13.
Syst Rev ; 10(1): 232, 2021 08 14.
Article in English | MEDLINE | ID: covidwho-1456005

ABSTRACT

BACKGROUND: Suicide is a leading cause of death in children and youth, with suicidal thoughts and suicide attempts (referred to as non-fatal suicidal behaviors (NFSB)) being among its strongest predictors. Positive parenting (e.g., warmth, responsiveness), negative parenting (e.g., control, hostility), and parent-child relationship quality (e.g., trust, communication) have been reported to be associated with differences in NFSB in this population. To date, no comprehensive systematic review has considered together the wide range of parenting factors studied in relation to NFSB, and no meta-analysis of existing findings has been conducted. The present study will critically appraise and synthesize the existing evidence from observational studies that examine the relationships between parenting factors and (i) suicidal ideation and (ii) suicide attempt in children and youth. METHODS: Studies will be retrieved from APA PsycInfo, MEDLINE, CINAHL, Embase, Scopus, and the Cochrane Library databases. Retrospective, cross-sectional, and longitudinal studies, conducted in clinical and population settings, among youth aged less than 25 years and published as articles and dissertations in English or French will be eligible. Two reviewers will select articles using the Covidence Software after title and abstract screening and full-text assessment, will extract information using double data entry, and will appraise studies' quality using the Quality Assessment Tool for Observational Cohort and Cross-Sectional Studies. Any disagreements will be discussed with a third reviewer. Publication bias will be evaluated using funnel plots and Egger's test. In addition to a narrative summary of results, meta-analyses will be conducted using results from at least three studies. Three-level random effect models will allow to derive pooled estimates from dependent effect sizes (from the same sample or study). In case of significant heterogeneity, moderation analyses will be performed considering participants' characteristics and methodological aspects of studies. The results will be reported according to the PRISMA guidelines, and the certainty of evidence will be assessed using the GRADE approach. DISCUSSION: In highlighting parenting factors associated with NFSB and in estimating the overall strength of these associations in children and youth, our results will inform further intervention and prevention strategies designed for young people experiencing NFSB and their families. SYSTEMATIC REVIEW REGISTRATION: PROSPERO CRD42020165345.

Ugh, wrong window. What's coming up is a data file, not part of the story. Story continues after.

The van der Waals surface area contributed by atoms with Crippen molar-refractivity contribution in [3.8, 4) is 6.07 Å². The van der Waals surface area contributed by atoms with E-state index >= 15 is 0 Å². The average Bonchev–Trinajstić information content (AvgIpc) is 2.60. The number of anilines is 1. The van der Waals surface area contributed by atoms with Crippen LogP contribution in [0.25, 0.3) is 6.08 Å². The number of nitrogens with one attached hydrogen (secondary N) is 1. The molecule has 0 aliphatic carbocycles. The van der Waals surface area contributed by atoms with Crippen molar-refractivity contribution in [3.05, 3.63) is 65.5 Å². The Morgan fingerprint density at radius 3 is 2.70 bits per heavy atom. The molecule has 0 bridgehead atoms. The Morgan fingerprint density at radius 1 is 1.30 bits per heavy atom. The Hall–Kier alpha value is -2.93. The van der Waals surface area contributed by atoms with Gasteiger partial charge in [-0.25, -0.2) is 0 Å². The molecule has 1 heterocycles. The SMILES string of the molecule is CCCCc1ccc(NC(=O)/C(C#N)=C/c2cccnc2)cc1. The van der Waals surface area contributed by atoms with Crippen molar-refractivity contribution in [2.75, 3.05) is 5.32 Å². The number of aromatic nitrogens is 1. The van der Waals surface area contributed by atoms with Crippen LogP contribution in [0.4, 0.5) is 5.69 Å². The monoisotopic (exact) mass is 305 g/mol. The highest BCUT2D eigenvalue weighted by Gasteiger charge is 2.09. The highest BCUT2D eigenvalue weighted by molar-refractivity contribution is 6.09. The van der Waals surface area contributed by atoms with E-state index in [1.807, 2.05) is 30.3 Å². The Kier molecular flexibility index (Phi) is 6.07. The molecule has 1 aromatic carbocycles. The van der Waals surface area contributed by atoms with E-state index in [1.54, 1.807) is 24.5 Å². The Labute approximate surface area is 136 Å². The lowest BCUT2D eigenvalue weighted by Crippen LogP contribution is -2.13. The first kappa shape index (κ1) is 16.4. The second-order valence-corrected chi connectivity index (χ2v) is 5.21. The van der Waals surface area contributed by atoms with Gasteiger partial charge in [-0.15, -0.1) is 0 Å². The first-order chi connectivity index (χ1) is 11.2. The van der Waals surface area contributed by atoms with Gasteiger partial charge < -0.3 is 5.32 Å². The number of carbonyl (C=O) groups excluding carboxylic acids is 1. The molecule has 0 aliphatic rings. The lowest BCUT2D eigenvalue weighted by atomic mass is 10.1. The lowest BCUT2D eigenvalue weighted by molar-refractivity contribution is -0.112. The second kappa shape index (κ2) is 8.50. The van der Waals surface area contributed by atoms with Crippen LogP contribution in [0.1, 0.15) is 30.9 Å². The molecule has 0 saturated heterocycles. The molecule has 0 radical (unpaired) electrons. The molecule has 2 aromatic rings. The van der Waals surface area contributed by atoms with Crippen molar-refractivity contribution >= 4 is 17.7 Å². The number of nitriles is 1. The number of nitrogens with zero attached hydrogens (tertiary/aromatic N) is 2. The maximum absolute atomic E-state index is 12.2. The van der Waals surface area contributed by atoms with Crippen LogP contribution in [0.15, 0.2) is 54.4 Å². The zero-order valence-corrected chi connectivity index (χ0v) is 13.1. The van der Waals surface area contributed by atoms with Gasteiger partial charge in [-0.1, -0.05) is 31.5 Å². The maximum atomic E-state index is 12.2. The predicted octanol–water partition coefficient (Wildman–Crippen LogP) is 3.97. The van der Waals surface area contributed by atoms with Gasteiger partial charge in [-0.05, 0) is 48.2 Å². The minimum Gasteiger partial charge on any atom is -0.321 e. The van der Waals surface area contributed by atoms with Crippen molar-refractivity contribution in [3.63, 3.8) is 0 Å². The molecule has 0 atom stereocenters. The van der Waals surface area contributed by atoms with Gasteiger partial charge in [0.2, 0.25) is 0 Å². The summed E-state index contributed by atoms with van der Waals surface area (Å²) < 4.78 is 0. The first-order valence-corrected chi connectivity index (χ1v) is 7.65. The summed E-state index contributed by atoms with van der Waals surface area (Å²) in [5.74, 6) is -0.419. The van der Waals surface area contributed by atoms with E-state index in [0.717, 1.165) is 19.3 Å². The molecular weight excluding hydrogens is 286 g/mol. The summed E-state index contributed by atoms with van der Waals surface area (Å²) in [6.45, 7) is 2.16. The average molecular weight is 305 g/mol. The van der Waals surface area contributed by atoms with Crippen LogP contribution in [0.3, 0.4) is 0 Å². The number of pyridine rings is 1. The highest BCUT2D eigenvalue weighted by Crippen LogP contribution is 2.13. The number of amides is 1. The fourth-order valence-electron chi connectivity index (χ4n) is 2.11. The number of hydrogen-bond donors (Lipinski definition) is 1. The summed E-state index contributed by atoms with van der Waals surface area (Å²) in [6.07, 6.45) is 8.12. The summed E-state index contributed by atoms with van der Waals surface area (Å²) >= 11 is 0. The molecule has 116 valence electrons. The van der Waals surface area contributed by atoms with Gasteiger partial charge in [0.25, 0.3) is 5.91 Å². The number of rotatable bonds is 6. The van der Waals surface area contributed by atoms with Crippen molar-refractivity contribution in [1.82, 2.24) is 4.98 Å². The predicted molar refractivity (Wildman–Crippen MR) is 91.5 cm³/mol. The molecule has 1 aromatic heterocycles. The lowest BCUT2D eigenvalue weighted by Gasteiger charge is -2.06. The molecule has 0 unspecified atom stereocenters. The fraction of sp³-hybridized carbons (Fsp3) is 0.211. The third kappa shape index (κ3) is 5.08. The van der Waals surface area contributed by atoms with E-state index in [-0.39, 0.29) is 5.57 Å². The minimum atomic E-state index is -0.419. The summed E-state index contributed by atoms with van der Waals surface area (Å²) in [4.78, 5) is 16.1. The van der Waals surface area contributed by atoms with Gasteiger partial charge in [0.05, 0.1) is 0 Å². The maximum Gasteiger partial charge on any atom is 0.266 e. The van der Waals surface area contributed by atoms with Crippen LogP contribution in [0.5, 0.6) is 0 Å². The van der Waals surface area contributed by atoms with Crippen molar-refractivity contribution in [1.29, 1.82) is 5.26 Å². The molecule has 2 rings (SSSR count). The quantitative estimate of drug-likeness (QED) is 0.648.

Subject(s)
Parenting , Suicidal Ideation , Adolescent , Cross-Sectional Studies , Humans , Meta-Analysis as Topic , Observational Studies as Topic , Retrospective Studies , Systematic Reviews as Topic
14.
Curr Psychiatry Rep ; 23(11): 75, 2021 10 06.
Article in English | MEDLINE | ID: covidwho-1453881

ABSTRACT

PURPOSE OF REVIEW: This paper reviews the literature on the psychological effects of the COVID-19 pandemic on children and the reactions of vulnerable children. RECENT FINDINGS: Research reveals increases in clinically significant depression, suicidal ideation and behavior, and some anxiety symptoms. Substance use studies suggest an inadvertent decrease in substance use in some youth though findings are inconsistent across substances and for males and females. Children with pre-existing emotional and behavioral problems are especially vulnerable though some children appear to improve in the context of public health measures which have decreased the stresses associated with school and socialization. In addition, children with pre-existing problems are likely to have established resources and relationships that may protect them relative to other children. COVID-19 has had a major effect on the mental health of children around the world, but findings should be considered preliminary until more rigorous research has been conducted.